“The State, Power, and Agency: Missing in Action in Institutional Theory?”, by Stewart Clegg of the University of Technology, Sydney, was one of the most frequently read articles in the Journal of Management Inquiry in 2010. Stewart has provided a brief reflection on the article:
The story behind the article is quite simple: I was invited to speak at a one-day conference at the University of New South Wales Australian Business School on Institutional Theory. The conference was built around a visit by Roy Suddaby to the School. The conference organisers asked me to address the introduction to the as then forthcoming Handbook of Institutional Theory of which Roy was a co-editor. The introduction was pretty hard to get into because it was discussing the chapters in the handbook – none of which, of course, I had read. Moreover, when Roy made his presentation he didn’t really stick to the introduction anyway. I had prepared a few critical remarks about institutional theory that came from my interest and work in power. To my surprise roy seemed to agree with most of the remarks that I made. The paper had a particular construction. Thinking of examples to make my points I came up with a number of examples that drew on the state and on questions of agency, hence the title of the paper. It was never intended as much more than a quick conference paper but someone, I am not sure who but it was probably Roy, suggested that i send it to the JMI because they might be interested – so I did and they were. The reviewers were broadly supportive and suggested a few changes, which I duly made. I never imagined that it would generate a great deal of interest as i am not probably thought of as a member of the institutional theory camp – although I guess I could be; however, I have always tended to try and resist labelling in the interests of nomadic theorizing.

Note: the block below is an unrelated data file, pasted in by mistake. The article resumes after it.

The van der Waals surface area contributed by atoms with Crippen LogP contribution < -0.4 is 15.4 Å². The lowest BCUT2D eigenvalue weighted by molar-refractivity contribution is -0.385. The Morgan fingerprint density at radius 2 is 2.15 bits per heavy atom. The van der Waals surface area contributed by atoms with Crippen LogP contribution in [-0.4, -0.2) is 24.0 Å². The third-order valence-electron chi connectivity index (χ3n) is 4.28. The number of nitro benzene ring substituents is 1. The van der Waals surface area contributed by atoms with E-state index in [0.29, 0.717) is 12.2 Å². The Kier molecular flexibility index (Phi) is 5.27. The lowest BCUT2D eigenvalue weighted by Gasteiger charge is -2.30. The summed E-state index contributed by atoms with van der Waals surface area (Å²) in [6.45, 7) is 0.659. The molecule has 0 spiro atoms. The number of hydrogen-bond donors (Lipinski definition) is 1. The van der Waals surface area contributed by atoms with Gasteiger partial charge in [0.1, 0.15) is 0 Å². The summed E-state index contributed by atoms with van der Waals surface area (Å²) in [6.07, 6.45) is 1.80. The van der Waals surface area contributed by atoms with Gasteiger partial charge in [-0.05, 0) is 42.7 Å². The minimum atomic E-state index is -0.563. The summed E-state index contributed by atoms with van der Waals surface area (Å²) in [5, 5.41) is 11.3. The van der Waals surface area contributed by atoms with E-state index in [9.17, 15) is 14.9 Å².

I think that the interest in the article arose because it put the finger on some of the more mechanical aspects of institutional theory and suggested that the theory has a conservative political bias, that it is really a modern representation of functionalist theory – with all its flaws. For many younger researchers today functionalism is probably something they never leaned about in graduate school – perhaps because it was largely a sociological debate and a debate that occurred before they were born. So the idea that what appears as new theory is actually quite old might have seemed an innovative idea. The paper reported no empirical research but it did reflect my abiding interest in all forms of politics, from which I drew the cases that I used as examples.
Overall, the paper is closely related to a project that has just given birth to a new Sage book, Strategy: Theory and Practice (Clegg, Carter, Kornberger and Schweitzer 2011). This project is one of repositioning Management and Organization Theory, in this case Strategy, in a frame in which power relations are paramount, essential and central. Thus the paper forms a part of a series of works; for instance, some of the ideas in the paper were first canvassed in The Sage Handbook of Power (Clegg & Haugaard 2009). In turn, the paper was related to earlier interventions in the journal Strategic Organization, which addressed the incoherence of fashionable strategy-as-practie positions. In all these cases the analysis that i made reached back into ethnomethodological studies with a power twist. Such work has been a key element in my thinking for the past 35 years, so in some respects, there wasn’t a lot that was new for me in the paper – but to the extent that it has not been incorporated into mainstream positions the arguments might have seemed new to those who were not familiar with my work. Either that or there was a demand for my work that I never knew about! I don’t know which of these might be correct.